Putin, Medvedchuk and the remote control on Ukraine
At the time of one of his last visits in Ukraine, in 2013, Vladimir Putin dismissed in the space of a couple of hours then President Viktor Yanukovych and ran to Crimea to spend evening with the father of her goddaughter.
- Wednesday, 02 July 2014
Viktor Medvedchuk welcomed the godfather of his daughter in a luxurious villa on the beach. Not surprisingly, today Putin chose him as a peace envoy of Russia to deal with Kiev on the separatist issue.
Medvedchuk has always been one of the most powerful men in Ukraine and the fact that Putin is his daughter’s godfather is not the only link with the Kremlin. He was a member and speaker of parliament and head of the presidential administration at the time of Leonid Kuchma, second President of Ukraine and Moscow-backed man in Kiev. Nevertheless, he began to exercise his real power when he retired from public life, sponsoring the rise of Yanukovych and founding the pro-Russian organization "Ukrainian Choice", Trojan horse of Moscow in Kiev. During Euromaidan, Medvedchuk came out of the shadows to take strong positions against the demonstrations and in favor of entry into the Customs Union with Russia. The group Automaidan - famous for its parades of honking cars - took aim at one of his residences in Kiev, considering him the instigator of December and January repression. "If you want war, you get war," seems to have said Medvedchuk. The organizer of Automaidan, Dmytro Bulatov, was later kidnapped and tortured for eight days by men with Russian accent, as he could tell after fleeing to Lithuania. Medvedchuk was then enrolled in the list of U.S. sanctions.
The choice of Medvedchuk - actually made along with Angela Merkel - is not a surprise itself and says a lot about Russian intentions about the separatist issue in Ukraine. The oligarch who most opposed the signing of the Association Agreement with the EU, who has opposed from the first hour Euromaidan, who would bring Ukraine in the Eurasian Union and who is even blacklisted by the U.S., is now called to mediate between Kiev and separatist leaders. Definitely not the most conciliatory man. But perfectly in line with the Russian action in the Donbass in recent weeks.
The risk of a Russian invasion of Ukraine seems now dispelled, after Putin requested the upper house of parliament to revoke the authorization for the use of the army, and after the (partial) withdrawal of troops from the border. But Russian action for the control of Donbass is in full progress. It is no longer only matter of logistics and supply of weapons to the separatists – what military experts call "hybrid war" - nor the infowarfor brainwashing the Russian-speaking population. Putin is putting his men at the command of the self-proclaimed republics of Donetsk and Lugansk.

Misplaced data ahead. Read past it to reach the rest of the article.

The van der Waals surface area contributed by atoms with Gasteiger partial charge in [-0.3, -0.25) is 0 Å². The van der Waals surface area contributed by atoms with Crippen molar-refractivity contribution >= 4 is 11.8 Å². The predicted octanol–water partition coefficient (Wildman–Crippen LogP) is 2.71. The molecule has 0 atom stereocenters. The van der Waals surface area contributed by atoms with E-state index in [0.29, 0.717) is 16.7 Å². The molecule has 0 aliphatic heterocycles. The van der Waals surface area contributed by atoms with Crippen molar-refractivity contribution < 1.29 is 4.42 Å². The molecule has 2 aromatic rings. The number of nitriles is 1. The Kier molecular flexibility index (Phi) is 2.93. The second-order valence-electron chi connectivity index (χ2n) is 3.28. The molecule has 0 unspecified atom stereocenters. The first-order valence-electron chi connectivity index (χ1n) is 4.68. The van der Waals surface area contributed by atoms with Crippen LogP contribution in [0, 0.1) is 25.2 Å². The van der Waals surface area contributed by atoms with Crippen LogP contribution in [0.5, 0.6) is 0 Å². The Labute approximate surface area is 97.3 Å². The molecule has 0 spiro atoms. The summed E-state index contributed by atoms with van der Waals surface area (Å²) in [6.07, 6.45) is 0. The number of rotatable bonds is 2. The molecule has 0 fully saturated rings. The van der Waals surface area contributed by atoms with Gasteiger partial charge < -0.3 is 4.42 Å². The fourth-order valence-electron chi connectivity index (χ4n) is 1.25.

The remote-controlled war
On May 29, the (pro-)Russian and Chechen militia unit “Vostok Batalion” surrounded the palace of the regional government of Donetsk, decapitating the self-proclaimed authorities who occupied it. New men began to appear at the top of the separatist republics, gradually replacing the first-time rebels. The "prime minister" Aleksander Borodai, the "defense minister" Igor Girkin – known as Strelkov, according to many a former agent of the service Russian military intelligence – and the Cossack Aleksander Mozhaev are all Russian citizens. In mid-June, finally, Strelkov arrested the self-proclaimed people’s mayor of Slovjansk, Vjacheslav Ponomarev, one of the most prominent people’s leaders in the Donbass. Eventually, the appointment of the faithful Medvedchuk.
Moscow was losing control of the rebellion leaders and could not let it happen. The first generation separatists began to operate as mavericks: they firstly ignored Putin’s call to postpone the referendum, then demanded more and more loudly Russian military intervention and, above all, they were losing sight of the military goal and proving they were conducting an amateurish guerrilla. With them at command places, Kiev’s anti-terror operation would have a quick epilogue.
Now that the Kremlin has put all the right people at the right places, it seems to have what it needs to continue its remote-controlled war. Without risking of bogging down in to an open conflict and continuing to make a constant pressure on Kiev and its Western allies. Meanwhile Medvedchuk began to mark tightly Poroshenko. "The end of the ceasefire in the Donbass is a strategic mistake for Ukraine," he wrote on his Facebook page.